Monitoring a stressed ice shelf: Machine learning algorithms to detect icequakes in 20 years of seismological records at Neumayer station, Antarctica

Monitoring a stressed ice shelf: Machine learning algorithms to detect icequakes in 20 years of seismological records at Neumayer station, Antarctica


  • PD Dr. Vera Schlindwein, Alfred-Wegener-Institute Helmholtz Centre for Polar and Marine Research, Bremerhaven,
  • Prof. Dr. Dr. h.c. Peter Maaß, Center for Industrial Mathematics, University of Bremen

Location: Bremen/Bremerhaven

Disciplines: seismology, applied mathematics, computer science

Keywords: ice shelf dynamics, icequakes, machine learning, numerical algorithms

The Neumayer seismological network and surrounding ice shelves. The coloured lines show main areas of icequakes with potential source processes.

Motivation: The young and rapidly evolving discipline of cryoseismology exploits icequakes to monitor the impact of the globally warming climate on ice sheets. The geophysical observatory at Neumayer Station, Antarctica has recorded a time series of over 20 years of seismological data, which includes not only earthquakes, but also icequakes caused by the surrounding ice dynamics. Routine observatory processing has not analysed cryogenic events, because they are far too numerous for manual analysis. To tap this valuable seismological data reservoir and uncover changes of the coastal ice shelf environment over the past two decades, we need efficient algorithms that can automatically detect and classify icequakes. Modern machine learning techniques are in principle able to discriminate between earthquakes and icequakes (Hammer et al. 2015), but they were developed for tasks in computer vision with millions of data sets for training. In almost all other applications - including this project - well annotated training is rare. Hence, we need to tackle a 'small data' problem in a big data environment.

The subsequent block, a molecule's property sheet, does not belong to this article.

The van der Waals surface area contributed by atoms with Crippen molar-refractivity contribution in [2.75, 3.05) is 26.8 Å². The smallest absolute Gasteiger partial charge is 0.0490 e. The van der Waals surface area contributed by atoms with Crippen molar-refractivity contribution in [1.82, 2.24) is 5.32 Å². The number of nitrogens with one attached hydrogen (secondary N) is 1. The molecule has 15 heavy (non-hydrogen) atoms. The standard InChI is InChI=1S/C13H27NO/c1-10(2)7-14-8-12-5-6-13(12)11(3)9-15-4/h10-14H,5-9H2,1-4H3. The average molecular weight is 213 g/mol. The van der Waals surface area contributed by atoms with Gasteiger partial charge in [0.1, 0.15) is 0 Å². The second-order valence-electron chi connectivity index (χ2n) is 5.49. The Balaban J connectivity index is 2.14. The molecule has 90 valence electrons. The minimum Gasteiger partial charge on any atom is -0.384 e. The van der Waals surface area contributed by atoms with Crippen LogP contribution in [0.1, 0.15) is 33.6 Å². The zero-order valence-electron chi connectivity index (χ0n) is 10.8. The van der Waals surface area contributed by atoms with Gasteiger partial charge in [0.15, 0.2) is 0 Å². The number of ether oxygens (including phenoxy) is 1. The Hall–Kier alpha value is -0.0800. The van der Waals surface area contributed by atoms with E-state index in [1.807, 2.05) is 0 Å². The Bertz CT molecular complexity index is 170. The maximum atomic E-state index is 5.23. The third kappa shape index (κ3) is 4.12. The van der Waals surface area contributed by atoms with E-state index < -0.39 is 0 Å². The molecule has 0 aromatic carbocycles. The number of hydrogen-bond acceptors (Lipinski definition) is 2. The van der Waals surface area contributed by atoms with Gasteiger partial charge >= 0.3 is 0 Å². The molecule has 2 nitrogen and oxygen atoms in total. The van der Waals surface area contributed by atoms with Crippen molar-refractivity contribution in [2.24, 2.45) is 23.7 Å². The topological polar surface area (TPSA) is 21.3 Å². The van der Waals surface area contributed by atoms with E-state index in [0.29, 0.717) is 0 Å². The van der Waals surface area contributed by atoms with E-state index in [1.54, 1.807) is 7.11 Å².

Directional detections of the Neumayer network. Detections from short distances (blue band) are not routinely analysed due to missing discrimination tools between icequakes and earthquakes.

Aim: To circumvent this, this PhD project will apply techniques from transfer learning and so called active learning strategies, where the algorithm determines during training those data sets, where detailed annotation is required. For the task of discriminating between different seismic events, the project will build on recent developments for deep learning applied to inverse problems (Arridge et al. 2019). With this approach, the PhD candidate will develop a fast and efficient algorithm to reanalyse the lifetime dataset of the Neumayer geophysical observatory and to operate on the real-time data stream. The resulting consistent catalogue of cryogenic events then allows monitoring any changes in the stress state of the coastal shelf ice over time.

Objectives: (1) Develop an algorithm for automatic detection and discrimination of icequakes, (2) Apply to Neumayer seismological archive, (3) Statistically analyse temporal variations in icequake occurrence.

Competences: The candidate should have a solid background in mathematics with programming skills or in computer science with emphasis on applied mathematics. Knowledge in signal processing is of advantage.


  • Arridge, S., Maass, P., Öktem, O., Schönlieb, C. (2019). Solving inverse problems using data-driven models, accepted for publication in Acta Numerica, Cambridge University Press.
  • Hammer, C., Ohrnberger, M., and Schlindwein, V. (2015).  Pattern of cryospheric seismic events observed at Ekström ice shelf, Antarctica, Geophysical Research Letters, 42(10), 3936--3943, doi:10.1002/2015GL064029.